•Who will buy it and how will you target them?
•How much will it cost you to make?
•How much can you sell it for?
•How much can you potentially sell in a year?
•Is the annual profit sufficient to sustain and develop ongoing business?
If the answer to the last point is yes then you probably already have the bones of a good business model.
Building a Business Plan -- The eight-Step Approach
Although there are numerous templates on offer either online (Teagasc have a very good one) or in books on the subject, most plans follow a prescribed format that can be tailored specifically for individual users.
•Executive summary -- The executive summary should summarise all of the key points identified in the business plan and be concise in length, usually no more than one page and give an overall view of the business and its potential.
First impressions do last, so it is important to note that this section of the business plan should be written last, and should sufficiently excite the reader to ensure that they will continue to the main body of the business plan. Depending on the targeted reader, this element of the business plan should be capable of being adapted and tailored to get maximum impact.
•Background and description of the business -- Depending on the stage your business is at on its life cycle, it is important to provide a brief summary of the development of the business to date, which can also include brief details of factors influencing the market in which it operates.
The business plan should also include the unique selling points that the business contains and the rationale behind the business success to date.
This section should also detail the present legal structure and funding of the business, including an outline of existing security/guarantees provided to existing lenders.
•Products and services -- The business plan should clearly describe the nature of the service or product being offered and needs to be easily understandable by the reader, whom you have to assume may have a reduced level of knowledge of your product or service.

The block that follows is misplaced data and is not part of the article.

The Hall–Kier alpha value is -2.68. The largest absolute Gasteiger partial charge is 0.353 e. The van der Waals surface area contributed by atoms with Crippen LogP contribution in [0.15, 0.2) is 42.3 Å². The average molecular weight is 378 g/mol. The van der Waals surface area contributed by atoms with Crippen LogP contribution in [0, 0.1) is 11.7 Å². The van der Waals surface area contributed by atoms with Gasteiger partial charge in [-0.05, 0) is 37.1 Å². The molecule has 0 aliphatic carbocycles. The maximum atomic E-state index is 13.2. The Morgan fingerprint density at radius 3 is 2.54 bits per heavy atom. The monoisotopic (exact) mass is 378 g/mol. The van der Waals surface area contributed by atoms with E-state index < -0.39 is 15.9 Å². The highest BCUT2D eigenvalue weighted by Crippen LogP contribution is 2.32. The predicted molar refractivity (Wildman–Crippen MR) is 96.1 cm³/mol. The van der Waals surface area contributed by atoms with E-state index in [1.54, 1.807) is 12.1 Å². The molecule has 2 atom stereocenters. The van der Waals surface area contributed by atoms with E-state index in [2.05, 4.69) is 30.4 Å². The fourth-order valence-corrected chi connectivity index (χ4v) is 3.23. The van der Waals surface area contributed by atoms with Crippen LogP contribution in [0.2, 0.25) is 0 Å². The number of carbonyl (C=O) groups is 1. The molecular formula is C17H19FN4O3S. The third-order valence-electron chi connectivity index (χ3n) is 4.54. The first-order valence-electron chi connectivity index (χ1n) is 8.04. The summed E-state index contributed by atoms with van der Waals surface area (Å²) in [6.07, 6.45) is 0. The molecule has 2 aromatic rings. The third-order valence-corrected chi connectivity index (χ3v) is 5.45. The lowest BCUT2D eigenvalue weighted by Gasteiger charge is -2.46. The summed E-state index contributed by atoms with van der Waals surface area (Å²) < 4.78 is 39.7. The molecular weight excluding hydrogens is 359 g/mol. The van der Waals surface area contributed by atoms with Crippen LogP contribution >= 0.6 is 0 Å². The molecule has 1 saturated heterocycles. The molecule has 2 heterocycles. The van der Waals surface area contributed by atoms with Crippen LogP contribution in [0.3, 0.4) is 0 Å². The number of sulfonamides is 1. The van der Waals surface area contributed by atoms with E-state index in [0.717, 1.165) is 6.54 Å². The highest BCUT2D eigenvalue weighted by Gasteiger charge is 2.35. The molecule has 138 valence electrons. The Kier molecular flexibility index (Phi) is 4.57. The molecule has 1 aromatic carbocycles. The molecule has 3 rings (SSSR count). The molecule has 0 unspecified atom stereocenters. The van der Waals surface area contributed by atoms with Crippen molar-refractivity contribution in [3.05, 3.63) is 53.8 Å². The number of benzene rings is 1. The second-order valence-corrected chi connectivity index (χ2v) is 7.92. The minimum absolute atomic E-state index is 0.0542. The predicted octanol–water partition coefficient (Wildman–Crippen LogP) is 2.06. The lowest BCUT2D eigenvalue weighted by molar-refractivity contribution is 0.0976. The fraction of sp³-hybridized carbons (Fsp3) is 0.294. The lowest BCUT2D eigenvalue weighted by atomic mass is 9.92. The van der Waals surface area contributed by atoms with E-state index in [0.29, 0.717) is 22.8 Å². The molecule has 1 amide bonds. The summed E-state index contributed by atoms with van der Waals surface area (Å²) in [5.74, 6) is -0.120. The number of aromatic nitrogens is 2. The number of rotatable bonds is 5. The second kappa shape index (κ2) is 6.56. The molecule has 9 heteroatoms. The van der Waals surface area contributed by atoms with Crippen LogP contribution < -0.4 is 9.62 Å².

This section should also give an indication of future development plans. Whether you are a feed-supply company or a dairy farmer, ensure that you sell your product to the reader.
•Market analysis and competition -- A simple business mantra is "know your market".
This area of the business plan should have sufficient analysis to prove that you understand not only the market itself but your business's position and size in that market in which you operate. There are many simple techniques to review the market, but a simple SWOT analysis which critiques the strengths, weakness, opportunities and threats using a balanced score card is highly recommended.
•Sales and marketing -- This should include a comprehensive cost analysis of whatever way your product is sold. In addition, the advantages of the chosen method will need to be detailed in the business plan.
•Management structure and personnel -- In many cases, the strength and experience of the farm or business owner are key elements in the decision making of prospective investors.
Never underestimate the strength of your own and your key staff's qualities and remember people do business with people. So highlight the respective strengths and experience of any key staff. Depending on the size of your operation it is important for this section to clarify the relationship between the ownership and management of the business.
•Forecast financial information and projections -- All business plans will require summary financial information to include an integrated profit and loss account, balance sheet and cashflow statement usually for the following three years. Where your business is already operating historic data is also a requirement.
Make sure you keep this section clear and concise. But most importantly, remember to keep it factual and accurate. People tend to be over ambitious with their projections. Always be sure to consider who will be reading the financial information. A banking institution will have dedicated staff that will stress-test your calculations.
It is usual to have the headline figures with the supporting notes and assumptions in the body of the report and the more detailed figures and assumptions included in an appendix. People often use a financial adviser for this section of the report, but make sure to keep ownership of the figures and calculations. Remember, ultimately it will be you who will be selling the entire business plan to the third-party user. You will need to be able to explain the figures and the underlying assumptions.
•Appendices -- These can be used to include detailed information in support of the contents of the business plan. The first appendix should be the financial information and the rest in an order relevant to the plan itself.
Noel Delaney is a partner at Grant Thornton, Newbridge, specialising in the agri-food sector. Email: Noel.Delaney@ie.gt.com